The world of a century ago seems strangely familiar.

“History does not repeat itself, but it rhymes,” Mark Twain once quipped. A century after Mannerheim’s trek, bookstores are being inundated with dozens of similar titles, such as China Shakes the World, The Chinese Century, The New Asian Hemisphere, China Rising, China Wakes and more. “China in the first decade of the twenty-first century stands on the edge of something very big, something very different from anything that has gone before,” writes one author.¹⁷ Yet the same thing was said about China at the beginning of the last century.

Is China really shaking the world, I wondered, or is the world shaking up China? Could the Communist Party truly open the country to the outside world yet keep Western ideas such as democracy and freedom at bay, as Qing officials mistakenly believed a century ago? What could reform during the late Qing Dynasty teach me about China’s current breathtaking rise? “Chinese leaders began the adoption of Western arms and machines,” writes historian John Fairbank about the Qing Dynasty, “only to find themselves sucked into an inexorable process in which one borrowing led to another, from machinery to technology, from science to all learning, from acceptance of new ideas to change of institutions, eventually from constitutional reform to republican revolution.”¹⁸ Could the very reforms meant to strengthen the Communist Party’s grip on power be their undoing?

These questions gnawed at me. And the answers were nowhere to be found in recent books or newspaper stories with hyperbolic headlines warning about a ravenous industrial dragon gobbling up the world’s resources and markets.

History, carefully studied, does have much to teach us. Nobody knows this better than the Chinese. Their scholars, writes historian Margaret MacMillan in The Uses and Abuses of History, frame history not as a linear process but in terms of “dynastic cycles,” where dynasties come and go “in an unending repetition, following the unchanging pattern of birth, maturity, and death, all under the aegis of heaven.”¹⁹ Could Mannerheim’s century-old journal, I began to wonder, be a cautionary tale about China’s breathtaking rise today? “Study the past if you would divine the future,” to quote a popular Confucius aphorism.²⁰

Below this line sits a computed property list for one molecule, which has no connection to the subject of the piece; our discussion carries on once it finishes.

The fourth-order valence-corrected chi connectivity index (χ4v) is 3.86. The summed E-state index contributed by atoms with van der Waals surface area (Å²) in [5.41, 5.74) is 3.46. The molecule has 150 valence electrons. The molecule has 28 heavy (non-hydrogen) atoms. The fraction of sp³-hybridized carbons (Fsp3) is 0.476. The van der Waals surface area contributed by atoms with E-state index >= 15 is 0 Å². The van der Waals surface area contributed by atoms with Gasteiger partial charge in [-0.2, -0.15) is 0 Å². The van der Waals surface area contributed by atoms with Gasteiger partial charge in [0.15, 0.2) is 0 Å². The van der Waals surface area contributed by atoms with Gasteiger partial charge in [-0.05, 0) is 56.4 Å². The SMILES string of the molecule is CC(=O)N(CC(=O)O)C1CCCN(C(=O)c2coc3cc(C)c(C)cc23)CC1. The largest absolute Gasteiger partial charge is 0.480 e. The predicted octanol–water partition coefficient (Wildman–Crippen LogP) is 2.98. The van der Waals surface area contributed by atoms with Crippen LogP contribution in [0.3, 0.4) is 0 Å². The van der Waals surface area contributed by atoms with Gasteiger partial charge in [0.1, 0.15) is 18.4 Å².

And so, on the centennial of his expedition, I set out in the footsteps of Baron Mannerheim. Armed with his travel diary and maps, a notebook, sketch pad and camera, I boarded a train at the Helsinki railway station one brilliant summer’s morning. Finland marked, Mannerheim believed, “one of the farthest outposts of Western civilization.”²¹ Beyond Finland, beyond one of the most democratic, prosperous, open societies in the world, beyond the shattered remnants of the Mannerheim Line, lies Eurasia, a vast continent ruled by a bizarre patchwork of oil-soaked autocrats, one outlandishly ruthless crackpot and the world’s last major Communist regime and rising superpower. Before me stood a gauntlet of political and geographic extremes, including some of the world’s hottest deserts, highest mountain ranges and cruellest dictatorships. My overland route—much of it tracing the famed Silk Road—stretched seventeen thousand kilometres to Beijing.

It was a vast region I knew virtually nothing about. Reading Mannerheim’s journal only piqued my curiosity. His descriptions of sweeping oceans of broiling sand, velvety alpine pastures dotted with yurts and buried Buddhist ruins seemed fantastical. Many of the ethnic groups he encountered sounded like alien beings from episodes of Star Trek: Abdal, Torgut, Yugur, Shiksho, Pakhpo, Dolan, Xibo. Had these mysterious races living in China’s outer reaches survived to the twenty-first century?

One of Mannerheim’s photographs, in particular, captivated me. It shows a “zigzag path” winding through a treacherous alpine pass dusted with fresh snow. His small horse caravan was attempting to cross the Tian Shan range, or “Heavenly Mountains,” in winter. The soaring massif separates China from Central Asia. A charcoal-coloured crag loomed in front of him, its top shrouded in clouds. Somewhere, beyond those clouds, I hoped to find the answers to my questions.

However, before even departing my hometown of Vancouver—a hotbed of refugees and ex-patriots from the People’s Republic—the Chinese consulate, through its network of spies and informants, caught wind of my plans to venture into China’s restive and rugged borderlands. I was repeatedly denied a visa. Trekking through China would be trickier than I imagined. Like Mannerheim, I would need a cover.